29. Jewish Temple, Mosque of ‘Umar, and 3rd Temple

At the return from the exile in Babylon, the Jews rebuilt the Temple of Solomon, according to the will of the Lord. It was dedicated in the year -515 before Jesus Christ.

Now Jesus (‘Issa) announced ahead of time the end of the Temple: “there will not be left here one stone upon another, that will not be thrown down” (Matthew 24, 2). Jesus destroys nothing, but, as Jeremiah had seen before him (Jer 7, 11-14), Jesus knows what the iniquity is which chases the divine presence from the Temple and consequently “destroys” the Temple, which will happen 40 years after he has said it.

Already Jesus (‘Issa) renders obsolete the signification of the Temple, for it is the place where God speaks, but ‘Issa is himself the Word emanating from God (Sura of Imran 3, 45). Besides, he says to the Judeans who quarreled about forbidden histories: “I tell you, something greater than the Temple is here” (Matthew 12, 6). The Temple was also the place of sacrifice, notably on the Day of Expiation (Yom Kippur). We have seen the signification of shed blood, which will finally be that of Jesus himself. At the moment when Jesus dies on the Cross, the veil of the Temple is torn (Mt 27, 57); what was a provisional and mysterious presence of God, the Sakinah of which the Koran speaks, left the Temple.

Effectively, the Temple was destroyed in the year 70, at the end of what has been called the “first Jewish war,” an irrational rebellion against the Romans. The second Jewish war was directed by Bar Kokhba who represented himself as a Messiah going to reestablish the Temple. He went as far as to crucify the hierarchy of the Church in Jerusalem, but the Romans expelled the Jews from Jerusalem and razed the city in the year 135. Later, the Jews started to rebuild the Temple with the help of Emperor Julian the Apostate, but in the year 363 an earthquake ruined their work and the following day a fire descended from heaven consuming the debris. The emperor died a month later in the Persian war.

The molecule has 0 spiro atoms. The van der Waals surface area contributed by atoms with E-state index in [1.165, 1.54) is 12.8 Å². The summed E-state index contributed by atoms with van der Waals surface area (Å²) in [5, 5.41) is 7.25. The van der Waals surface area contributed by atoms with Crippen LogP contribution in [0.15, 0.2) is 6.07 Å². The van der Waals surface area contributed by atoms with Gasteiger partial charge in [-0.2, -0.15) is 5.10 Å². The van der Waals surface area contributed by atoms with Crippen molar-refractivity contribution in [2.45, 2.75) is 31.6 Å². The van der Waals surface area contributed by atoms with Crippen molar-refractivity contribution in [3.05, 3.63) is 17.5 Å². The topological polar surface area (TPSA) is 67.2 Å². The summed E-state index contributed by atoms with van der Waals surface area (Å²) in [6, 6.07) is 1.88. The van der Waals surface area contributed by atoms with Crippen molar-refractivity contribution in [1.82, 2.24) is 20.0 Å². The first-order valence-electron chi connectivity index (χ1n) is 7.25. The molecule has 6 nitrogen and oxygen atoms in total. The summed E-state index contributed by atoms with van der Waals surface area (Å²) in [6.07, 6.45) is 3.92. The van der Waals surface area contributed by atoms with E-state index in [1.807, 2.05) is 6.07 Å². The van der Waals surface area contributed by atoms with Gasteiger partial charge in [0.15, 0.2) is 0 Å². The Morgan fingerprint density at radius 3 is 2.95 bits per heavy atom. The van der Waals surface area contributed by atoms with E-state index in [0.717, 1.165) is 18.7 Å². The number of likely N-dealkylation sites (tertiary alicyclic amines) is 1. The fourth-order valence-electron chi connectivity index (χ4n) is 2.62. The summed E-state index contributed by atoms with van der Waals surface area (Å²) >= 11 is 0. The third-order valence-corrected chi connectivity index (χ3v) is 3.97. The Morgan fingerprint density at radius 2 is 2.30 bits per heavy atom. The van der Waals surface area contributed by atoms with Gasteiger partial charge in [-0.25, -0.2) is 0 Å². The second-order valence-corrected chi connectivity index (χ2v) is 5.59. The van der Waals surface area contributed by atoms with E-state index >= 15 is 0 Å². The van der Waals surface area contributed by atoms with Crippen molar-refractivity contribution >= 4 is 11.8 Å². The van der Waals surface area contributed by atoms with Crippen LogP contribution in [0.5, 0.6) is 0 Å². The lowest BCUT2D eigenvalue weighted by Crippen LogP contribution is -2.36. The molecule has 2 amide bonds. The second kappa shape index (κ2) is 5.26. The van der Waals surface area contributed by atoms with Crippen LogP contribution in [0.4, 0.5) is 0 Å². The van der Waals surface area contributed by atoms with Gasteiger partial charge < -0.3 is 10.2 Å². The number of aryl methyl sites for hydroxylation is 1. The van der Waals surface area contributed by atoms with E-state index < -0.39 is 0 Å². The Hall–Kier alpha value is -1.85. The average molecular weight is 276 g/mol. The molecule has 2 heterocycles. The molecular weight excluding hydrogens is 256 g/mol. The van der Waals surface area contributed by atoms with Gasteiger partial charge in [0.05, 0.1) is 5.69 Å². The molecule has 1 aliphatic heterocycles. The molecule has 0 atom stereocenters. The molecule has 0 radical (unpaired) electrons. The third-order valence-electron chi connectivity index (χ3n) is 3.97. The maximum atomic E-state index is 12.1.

The esplanade remained a field of ruins until the arrival of ‘Umar in the year 638. In fact, at the end of 637 the bishop Sophronius of Jerusalem had already convinced the defenders to open the city to the Arabs who, he had written in 634 “were boasting of dominating the entire world.” [1]. These were accompanied by Nazarean Jews, or “Judeonazareans” who started immediately to build… not what would later be called the “Mosque of ‘Umar” but a square building in the dimensions of the Temple. On his arrival to the place, ‘Umar proceeded to offer a sacrifice before this…Temple. Muḥammad (~) was dead, awaited was the redescent from Heaven of ‘Issa (Jesus), which he had strongly announced. But he did not redescend, and the Temple-cube was modified (there had been besides a great earthquake in 661); finally in its place or a few meters nearby, the Caliph ‘Abd-al-Malik constructed the octagon that is seen today and which is called erroneously the “Mosque of ‘Umar” (and called equally the “Dome of the Rock”).

Today the global movements centered on Jerusalem as capital of the world want to destroy the Dome of the Rock. They want to construct the “third Temple,” a project that seems to have the support of certain directors of the Arab world, especially Wahhabites. Christians do not at all approve. For them the new Temple is no longer in stone or in wood: Jesus had said: “"Destroy this Temple, and in three days I will raise it up." Now Jesus said this on the subject of the Temple of his body” (John 2, 19).


[1] SOPHRONUS OF JERUSALEM (550-639), Sermon sur la Theophanie (ou sur le saint Bapteme) 13-167,2.